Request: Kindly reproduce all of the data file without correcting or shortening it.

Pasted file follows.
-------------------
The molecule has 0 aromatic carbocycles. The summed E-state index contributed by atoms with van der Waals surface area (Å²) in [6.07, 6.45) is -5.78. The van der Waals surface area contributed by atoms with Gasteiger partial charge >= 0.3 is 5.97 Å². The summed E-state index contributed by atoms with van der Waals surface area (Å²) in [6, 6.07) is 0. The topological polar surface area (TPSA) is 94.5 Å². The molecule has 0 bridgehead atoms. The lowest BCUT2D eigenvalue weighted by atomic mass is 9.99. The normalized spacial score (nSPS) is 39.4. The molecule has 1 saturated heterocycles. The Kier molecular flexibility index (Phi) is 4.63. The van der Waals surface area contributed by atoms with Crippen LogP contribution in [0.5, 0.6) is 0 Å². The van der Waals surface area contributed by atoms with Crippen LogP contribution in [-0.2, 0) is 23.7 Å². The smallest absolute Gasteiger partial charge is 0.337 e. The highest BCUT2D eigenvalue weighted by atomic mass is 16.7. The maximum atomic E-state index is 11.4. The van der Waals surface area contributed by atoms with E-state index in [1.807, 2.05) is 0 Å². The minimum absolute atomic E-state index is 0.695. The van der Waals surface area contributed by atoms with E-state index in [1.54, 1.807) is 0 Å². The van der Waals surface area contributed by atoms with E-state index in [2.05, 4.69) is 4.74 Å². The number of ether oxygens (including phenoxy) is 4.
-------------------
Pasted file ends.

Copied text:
The molecule has 0 aromatic carbocycles. The summed E-state index contributed by atoms with van der Waals surface area (Å²) in [6.07, 6.45) is -5.78. The van der Waals surface area contributed by atoms with Gasteiger partial charge >= 0.3 is 5.97 Å². The summed E-state index contributed by atoms with van der Waals surface area (Å²) in [6, 6.07) is 0. The topological polar surface area (TPSA) is 94.5 Å². The molecule has 0 bridgehead atoms. The lowest BCUT2D eigenvalue weighted by atomic mass is 9.99. The normalized spacial score (nSPS) is 39.4. The molecule has 1 saturated heterocycles. The Kier molecular flexibility index (Phi) is 4.63. The van der Waals surface area contributed by atoms with Crippen LogP contribution in [0.5, 0.6) is 0 Å². The van der Waals surface area contributed by atoms with Crippen LogP contribution in [-0.2, 0) is 23.7 Å². The smallest absolute Gasteiger partial charge is 0.337 e. The highest BCUT2D eigenvalue weighted by atomic mass is 16.7. The maximum atomic E-state index is 11.4. The van der Waals surface area contributed by atoms with E-state index in [1.807, 2.05) is 0 Å². The minimum absolute atomic E-state index is 0.695. The van der Waals surface area contributed by atoms with E-state index in [1.54, 1.807) is 0 Å². The van der Waals surface area contributed by atoms with E-state index in [2.05, 4.69) is 4.74 Å². The number of ether oxygens (including phenoxy) is 4.